Focus on core ingredients
Poh Ling Yeow goes back to basics in her latest show, writes
AS MUCH as cooking identity Poh Ling Yeow is grateful for MasterChef propelling her into the culinary world, she’s also aware of the trappings associated with high-end television shows.
It’s why she stripped back her latest series of Poh’s Kitchen to better reflect the wider community and the struggles they face in placing a decent meal on the table.
In the first episode of the four-parter of Poh’s Kitchen Lends A Hand, Yeow visits Streat, a Melbourne community-based program for homeless youth.
There she assists a couple of aspiring, and in many ways inspiring, chefs to create meals, helping these youths find dignity in their life.
‘‘There’s too much high-end food and celebrity cheffing going on,’’ says Yeow.
‘‘As much as I have come from that kind of culture with MasterChef, I just really wanted to take it back a step because I think people are starting to forget what food means to most people in the world.
‘‘It’s about taking food back to being an essential element of life and what it means to all these marginalised people in the communities.’’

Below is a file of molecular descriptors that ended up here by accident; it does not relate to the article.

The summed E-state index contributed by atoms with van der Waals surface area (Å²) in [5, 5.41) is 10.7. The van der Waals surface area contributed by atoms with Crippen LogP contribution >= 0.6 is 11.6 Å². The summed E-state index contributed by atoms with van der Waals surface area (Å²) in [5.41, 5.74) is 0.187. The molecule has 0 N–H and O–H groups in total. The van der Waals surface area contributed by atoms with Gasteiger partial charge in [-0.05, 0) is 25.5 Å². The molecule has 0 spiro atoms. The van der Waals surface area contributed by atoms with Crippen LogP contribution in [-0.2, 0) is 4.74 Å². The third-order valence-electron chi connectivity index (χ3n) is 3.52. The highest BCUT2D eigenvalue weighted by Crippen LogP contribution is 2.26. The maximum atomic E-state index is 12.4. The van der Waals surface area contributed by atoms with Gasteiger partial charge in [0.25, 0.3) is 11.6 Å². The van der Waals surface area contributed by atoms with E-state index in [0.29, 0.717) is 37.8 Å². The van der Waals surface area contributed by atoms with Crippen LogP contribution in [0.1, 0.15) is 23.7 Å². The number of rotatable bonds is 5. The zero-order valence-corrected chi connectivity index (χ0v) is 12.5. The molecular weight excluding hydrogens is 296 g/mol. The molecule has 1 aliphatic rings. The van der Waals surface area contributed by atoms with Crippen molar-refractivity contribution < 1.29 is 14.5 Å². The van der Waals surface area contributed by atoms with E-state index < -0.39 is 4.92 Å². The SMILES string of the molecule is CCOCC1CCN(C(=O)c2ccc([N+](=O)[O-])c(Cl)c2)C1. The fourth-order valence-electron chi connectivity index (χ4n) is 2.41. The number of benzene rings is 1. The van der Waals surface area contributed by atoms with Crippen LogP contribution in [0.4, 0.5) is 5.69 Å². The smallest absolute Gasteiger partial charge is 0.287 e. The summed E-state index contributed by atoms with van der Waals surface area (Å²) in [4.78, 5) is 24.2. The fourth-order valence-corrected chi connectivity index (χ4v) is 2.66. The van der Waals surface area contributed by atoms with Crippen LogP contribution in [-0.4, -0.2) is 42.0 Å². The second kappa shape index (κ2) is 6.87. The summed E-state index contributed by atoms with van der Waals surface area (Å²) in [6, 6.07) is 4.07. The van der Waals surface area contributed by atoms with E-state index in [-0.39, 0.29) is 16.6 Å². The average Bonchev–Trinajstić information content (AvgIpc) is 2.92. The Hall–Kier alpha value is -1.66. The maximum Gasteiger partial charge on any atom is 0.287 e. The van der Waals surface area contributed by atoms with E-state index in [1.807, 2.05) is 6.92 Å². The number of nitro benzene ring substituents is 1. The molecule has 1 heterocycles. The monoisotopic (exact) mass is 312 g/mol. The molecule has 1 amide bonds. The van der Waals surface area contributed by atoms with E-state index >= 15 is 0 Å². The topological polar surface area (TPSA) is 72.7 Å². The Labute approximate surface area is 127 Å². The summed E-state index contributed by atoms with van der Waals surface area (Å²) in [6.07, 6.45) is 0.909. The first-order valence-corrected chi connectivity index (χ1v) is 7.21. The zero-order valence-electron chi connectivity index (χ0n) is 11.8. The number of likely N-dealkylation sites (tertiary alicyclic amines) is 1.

Yeow shows the youth, as well as the viewers, how to serve up a healthy and hearty meal for 10 people on just $20.
In the second episode, Yeow and a group of cooks with intellectual disabilities set out to plan, cook and serve a wedding banquet.
Yeow says she loves the simplicity of this new series, but she’s also grateful to the spin-offs afforded as a contestant of MasterChef.
‘‘I never expected it (my cooking) to explode in such a spectacular way. I thought I would just go back to being a painter and starting a cottage industry,’’ she says.
‘‘Post- MasterChef has been amazing given the amount of people that have been able to have spin-off careers.’’
Before she placed as runner-up to Julie Goodwin on the first season of MasterChef, Yeow had established herself as a painter. She prizes the craft as much as her cooking career and still holds exhibitions and her next show is at the Arthouse Gallery in Sydney in November.
‘‘I still have an exhibition every year,’’ Yeow says.
‘‘It took me so long to establish that (my art career) I would give it up very reluctantly.
‘‘I’ll never give up the luxury of having complete autonomy over what I do.
‘‘Certainly when I am painting I think about recipes and when I’m cooking I think about painting.’’
Tuesdays, 8pm, ABC1.
Poh Ling Yeow